What workers’ compensation benefits are available in New Jersey?

There are several types of compensation available to someone who has suffered an on-the-job injury or illness in New Jersey.

In order to qualify for workers' compensation in New Jersey, the injured party must have been harmed doing something in the scope of employment or exposed to an occupational hazard. Last year, there were 134,580 work-related accidents reported to the New Jersey Department of Labor and Workforce Development. Though not each of these incidents resulted in benefits, it is important for people to know what compensation is available and how someone qualifies for it.

Medical benefits

One of the main ways that workers' compensation helps people injured while on the job is through paying for their medical care. This would cover any reasonable medical treatment that is necessary as well as bills associated with hospitalizations and prescriptions.

In New Jersey, the law states that the injured party's employer may designate the physician to care for the worker. However, if the employer refuses care or if there is an emergency, the worker may go to whichever physician he or she desires.

Temporary benefits

If someone suffers an injury that renders him or her disabled, it is possible for him or her to receive compensation for time missed from work. Under the law, the worker must be medically out of work for more than seven days to receive 70 percent of his or her weekly wage, as long as that does not exceed 75 percent of the state's average weekly wage. That total also cannot fall below 20 percent of the state's average weekly wage. When the worker returns to work or reaches maximum medical improvement, or the point at which further intervention will not improve his or her condition, these benefits will cease.

Permanent benefits

There are two types of "permanent" benefits available for disabled workers: permanent partial benefits and permanent total benefits. The partial benefits are available to people whose injury or illness is considered a partial permanent disability. These disabilities are calculated on a percentage of losses and are paid weekly, typically after temporary benefits are terminated.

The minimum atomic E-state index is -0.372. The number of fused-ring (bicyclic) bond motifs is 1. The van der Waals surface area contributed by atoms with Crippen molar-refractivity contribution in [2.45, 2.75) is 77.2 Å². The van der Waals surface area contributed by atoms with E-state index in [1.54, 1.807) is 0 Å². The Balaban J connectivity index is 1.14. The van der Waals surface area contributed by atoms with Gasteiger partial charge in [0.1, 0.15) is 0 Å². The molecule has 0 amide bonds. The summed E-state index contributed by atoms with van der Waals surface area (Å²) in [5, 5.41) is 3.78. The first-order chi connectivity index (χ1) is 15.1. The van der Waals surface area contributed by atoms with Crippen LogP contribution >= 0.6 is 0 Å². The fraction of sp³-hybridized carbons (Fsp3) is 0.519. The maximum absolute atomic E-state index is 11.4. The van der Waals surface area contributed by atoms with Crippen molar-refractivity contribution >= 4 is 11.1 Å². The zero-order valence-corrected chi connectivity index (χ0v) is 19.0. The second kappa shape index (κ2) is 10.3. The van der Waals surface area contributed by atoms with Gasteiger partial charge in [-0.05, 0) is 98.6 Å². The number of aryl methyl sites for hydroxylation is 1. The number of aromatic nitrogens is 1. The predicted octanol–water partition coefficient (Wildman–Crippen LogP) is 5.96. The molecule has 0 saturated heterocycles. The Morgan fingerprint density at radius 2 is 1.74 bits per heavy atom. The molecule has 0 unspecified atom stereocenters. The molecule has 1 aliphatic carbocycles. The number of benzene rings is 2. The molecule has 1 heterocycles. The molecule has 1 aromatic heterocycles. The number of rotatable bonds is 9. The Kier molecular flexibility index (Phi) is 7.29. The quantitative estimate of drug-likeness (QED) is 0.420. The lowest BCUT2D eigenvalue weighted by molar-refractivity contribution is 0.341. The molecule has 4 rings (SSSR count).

Permanent total benefits are paid to people who are no longer able to work. The worker will receive 450 weeks of 70 percent of his or her weekly wage provided that it falls between 20 and 75 percent of the state's average weekly wage. After 450 weeks, if the worker can prove that he or she is still unable to work, the payments may continue.

Death benefits

Lastly, there are benefits available to the family of a worker who dies due to an on-the-job injury or illness. Again, these equate to 70 percent of the worker's average weekly wage as long as it falls within the set parameters. Up to $3,500 for funeral expenses may also be available. The people who may be entitled to these benefits include the worker's natural children, presumed to be dependents, and the worker's spouse. Anyone else who was dependent on the worker will have to prove dependency in order to collect benefits.

Applying for these benefits is a highly detailed process. Anyone who has questions should consult with a workers' compensation attorney in New Jersey.